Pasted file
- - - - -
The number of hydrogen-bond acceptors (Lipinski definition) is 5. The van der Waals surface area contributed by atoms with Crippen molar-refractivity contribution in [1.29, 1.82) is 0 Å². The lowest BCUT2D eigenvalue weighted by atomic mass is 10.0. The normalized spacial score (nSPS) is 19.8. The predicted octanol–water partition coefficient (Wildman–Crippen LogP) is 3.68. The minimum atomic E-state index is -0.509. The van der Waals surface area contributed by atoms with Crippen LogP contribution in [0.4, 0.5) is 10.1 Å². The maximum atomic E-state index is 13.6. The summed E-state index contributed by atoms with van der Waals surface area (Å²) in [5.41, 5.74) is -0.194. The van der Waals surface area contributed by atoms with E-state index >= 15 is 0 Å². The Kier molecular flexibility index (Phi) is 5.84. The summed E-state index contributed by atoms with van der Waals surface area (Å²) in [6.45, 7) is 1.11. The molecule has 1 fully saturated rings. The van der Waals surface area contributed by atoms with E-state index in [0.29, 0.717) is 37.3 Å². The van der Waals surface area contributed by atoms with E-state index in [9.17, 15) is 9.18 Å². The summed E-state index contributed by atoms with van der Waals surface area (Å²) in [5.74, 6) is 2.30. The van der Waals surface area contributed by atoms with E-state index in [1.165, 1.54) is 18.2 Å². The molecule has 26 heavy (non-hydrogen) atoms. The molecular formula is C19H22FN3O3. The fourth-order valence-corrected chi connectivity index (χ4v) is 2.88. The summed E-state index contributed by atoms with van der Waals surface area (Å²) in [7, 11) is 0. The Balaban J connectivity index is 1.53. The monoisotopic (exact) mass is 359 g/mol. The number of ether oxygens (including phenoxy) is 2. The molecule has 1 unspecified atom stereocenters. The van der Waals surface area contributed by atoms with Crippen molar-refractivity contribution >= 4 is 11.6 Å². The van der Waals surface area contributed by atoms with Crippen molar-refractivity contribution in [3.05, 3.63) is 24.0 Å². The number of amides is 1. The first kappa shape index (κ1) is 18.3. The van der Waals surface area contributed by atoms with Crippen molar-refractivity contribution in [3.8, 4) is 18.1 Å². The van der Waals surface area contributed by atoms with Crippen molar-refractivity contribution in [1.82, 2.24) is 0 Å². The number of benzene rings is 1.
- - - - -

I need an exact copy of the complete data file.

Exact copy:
The number of hydrogen-bond acceptors (Lipinski definition) is 5. The van der Waals surface area contributed by atoms with Crippen molar-refractivity contribution in [1.29, 1.82) is 0 Å². The lowest BCUT2D eigenvalue weighted by atomic mass is 10.0. The normalized spacial score (nSPS) is 19.8. The predicted octanol–water partition coefficient (Wildman–Crippen LogP) is 3.68. The minimum atomic E-state index is -0.509. The van der Waals surface area contributed by atoms with Crippen LogP contribution in [0.4, 0.5) is 10.1 Å². The maximum atomic E-state index is 13.6. The summed E-state index contributed by atoms with van der Waals surface area (Å²) in [5.41, 5.74) is -0.194. The van der Waals surface area contributed by atoms with E-state index >= 15 is 0 Å². The Kier molecular flexibility index (Phi) is 5.84. The summed E-state index contributed by atoms with van der Waals surface area (Å²) in [6.45, 7) is 1.11. The molecule has 1 fully saturated rings. The van der Waals surface area contributed by atoms with E-state index in [0.29, 0.717) is 37.3 Å². The van der Waals surface area contributed by atoms with E-state index in [9.17, 15) is 9.18 Å². The summed E-state index contributed by atoms with van der Waals surface area (Å²) in [5.74, 6) is 2.30. The van der Waals surface area contributed by atoms with E-state index in [1.165, 1.54) is 18.2 Å². The molecule has 26 heavy (non-hydrogen) atoms. The molecular formula is C19H22FN3O3. The fourth-order valence-corrected chi connectivity index (χ4v) is 2.88. The summed E-state index contributed by atoms with van der Waals surface area (Å²) in [7, 11) is 0. The Balaban J connectivity index is 1.53. The monoisotopic (exact) mass is 359 g/mol. The number of ether oxygens (including phenoxy) is 2. The molecule has 1 unspecified atom stereocenters. The van der Waals surface area contributed by atoms with Crippen molar-refractivity contribution >= 4 is 11.6 Å². The van der Waals surface area contributed by atoms with Crippen molar-refractivity contribution in [3.05, 3.63) is 24.0 Å². The number of amides is 1. The first kappa shape index (κ1) is 18.3. The van der Waals surface area contributed by atoms with Crippen molar-refractivity contribution in [3.8, 4) is 18.1 Å². The van der Waals surface area contributed by atoms with Crippen molar-refractivity contribution in [1.82, 2.24) is 0 Å². The number of benzene rings is 1.